Said Pelkey, "I think the sport is still rife with doping problems, I think that enforcement is still a big question, and I don't think that testing is as effective as people would like."
They also discuss the riders already banned this year, and the riders who weren't even allowed to start the race.
July 13, 2004
Don't tell Jane: Hincapie snags a podium girl
George Hincapie is engaged to a Credit Lyonnais girl he met at last year's Tour:
"I was mesmerized by her," he said. "I needed to talk to her or find her phone number.
"When I first saw her I thought, 'Wow, she's beautiful!' and I wanted to ask her out on a date to have this beautiful girl with me. But that was it, I didn't think it would go anywhere."
Hincapie sent Melanie Simonneau a note by way of CL officials. The two are expecting their first child in November.
"We found out three days ago that it is a girl," the soft-spoken Hincapie said.
July 10, 2004
The Tour's youth movement
Joe Lindsey chimes in on the rise of the young lions in the 2004 Tour de France, and how the torch is beginning to be passed to a new generation of riders.
The Tour's first week is always one of freshness and exuberance. The race is young and full of hope; everyone is the next yellow jersey or stage winner. But soon the injuries and fatigue begin to set in, and then it falls to the veteran hands to assume control.
But for now, it's Tommy Voeckler basking in his yellow jersey like a sunflower in the fields; it's "Pippo" causing the tifosi to say "Alessandro who?"; it's Boonen making the retirement of Johan Museeuw a little easier for Belgium to take.
July 09, 2004
Flecha's failed flight
At 5km, the effort finally appeared to be futile and the riders started to sit up... all of them except for Flecha. He attacked. It was a great move. Flecha jumped hard from the left side of the road and gave it all he could. He was racing towards the finish hoping that the pack behind would be satisfied with gobbling up his three compatriots for just long enough. All Flecha needed was for the pack not to notice for a few moments that [the] group they caught was missing one rider.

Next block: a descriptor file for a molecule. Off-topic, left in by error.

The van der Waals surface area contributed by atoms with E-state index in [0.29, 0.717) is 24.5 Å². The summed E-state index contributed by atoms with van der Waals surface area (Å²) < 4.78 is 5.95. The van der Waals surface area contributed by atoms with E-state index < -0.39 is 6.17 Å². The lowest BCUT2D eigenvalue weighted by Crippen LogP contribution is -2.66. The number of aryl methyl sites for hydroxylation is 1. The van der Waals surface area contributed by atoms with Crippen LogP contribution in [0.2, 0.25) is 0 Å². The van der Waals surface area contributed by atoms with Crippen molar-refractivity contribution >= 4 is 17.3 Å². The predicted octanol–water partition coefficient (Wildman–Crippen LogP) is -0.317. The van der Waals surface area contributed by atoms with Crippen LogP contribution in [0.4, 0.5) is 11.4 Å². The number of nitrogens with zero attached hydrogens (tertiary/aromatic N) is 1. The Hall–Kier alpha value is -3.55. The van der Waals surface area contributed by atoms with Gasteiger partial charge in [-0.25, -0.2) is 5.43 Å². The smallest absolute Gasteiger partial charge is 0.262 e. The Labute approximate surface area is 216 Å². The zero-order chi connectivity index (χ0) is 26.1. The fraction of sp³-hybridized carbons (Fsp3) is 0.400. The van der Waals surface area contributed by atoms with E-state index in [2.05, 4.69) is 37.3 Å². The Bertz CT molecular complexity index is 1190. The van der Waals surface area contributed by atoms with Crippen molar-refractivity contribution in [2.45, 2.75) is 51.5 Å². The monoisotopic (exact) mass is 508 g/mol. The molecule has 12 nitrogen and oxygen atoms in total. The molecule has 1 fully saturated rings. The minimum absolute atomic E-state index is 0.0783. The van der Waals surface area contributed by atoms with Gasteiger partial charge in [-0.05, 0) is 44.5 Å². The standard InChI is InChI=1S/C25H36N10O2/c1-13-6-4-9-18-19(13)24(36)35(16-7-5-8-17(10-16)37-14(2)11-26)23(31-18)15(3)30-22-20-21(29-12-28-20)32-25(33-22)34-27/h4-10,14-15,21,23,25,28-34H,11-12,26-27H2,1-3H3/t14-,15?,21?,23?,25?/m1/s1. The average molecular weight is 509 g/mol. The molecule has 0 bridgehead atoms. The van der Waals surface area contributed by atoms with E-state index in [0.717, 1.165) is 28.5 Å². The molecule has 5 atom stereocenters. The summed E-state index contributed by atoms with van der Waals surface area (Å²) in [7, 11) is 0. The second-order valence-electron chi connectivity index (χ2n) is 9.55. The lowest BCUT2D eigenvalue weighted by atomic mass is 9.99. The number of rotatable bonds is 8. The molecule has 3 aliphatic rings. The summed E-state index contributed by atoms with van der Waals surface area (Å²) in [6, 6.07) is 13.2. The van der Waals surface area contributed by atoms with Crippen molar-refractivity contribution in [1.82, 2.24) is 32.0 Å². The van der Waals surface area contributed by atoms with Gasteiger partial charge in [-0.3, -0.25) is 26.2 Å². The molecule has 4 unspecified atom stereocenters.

VeloNews has former USPRO champion Thomas Prehn writing on race tactics, and he looks at today's failed break, and Flecha's last-ditch attempt to hold off 170 other riders.
July 06, 2004
TTT limits on time lost
There's been a lot of discussion of new rules in the team time trial this year. Strong time trialists Lance Armstrong and Levi Leipheimer are both on record against it, but it's the Tour, and what can you do?
Essentially, each team gets one of two times: either the time when the team's 5th rider crosses the line, or a calculated time based on 10-second gaps starting 20 seconds slower than the fastest team, whichever is fastest. If Team 1 wins the stage, 8 minutes in front, Team 2 gets a 7:40 second time bonus, Team 3 is placed 10 seconds behind that, etc.
This has been widely reported as limiting time lost to 2:30, but the maximum difference between 1st and 21st place is actually 3:00 (Here are the rules in English - PDF). It seems like a better way to limit the time lost on the TTT would be to shorten the route.
The four strongest teams in the TTT are likely to be US Postal, CSC, Phonak, and possibly T-Mobile. Fassa Bortolo moved ahead of CSC on Tuesday in overall team classification, so Postal has the advantage of going last, 5 minutes after FB, 10 after CSC, and can compare time splits and adjust effort appropriately.
There's also a good discussion of this from rec.bicycles.racing in late June.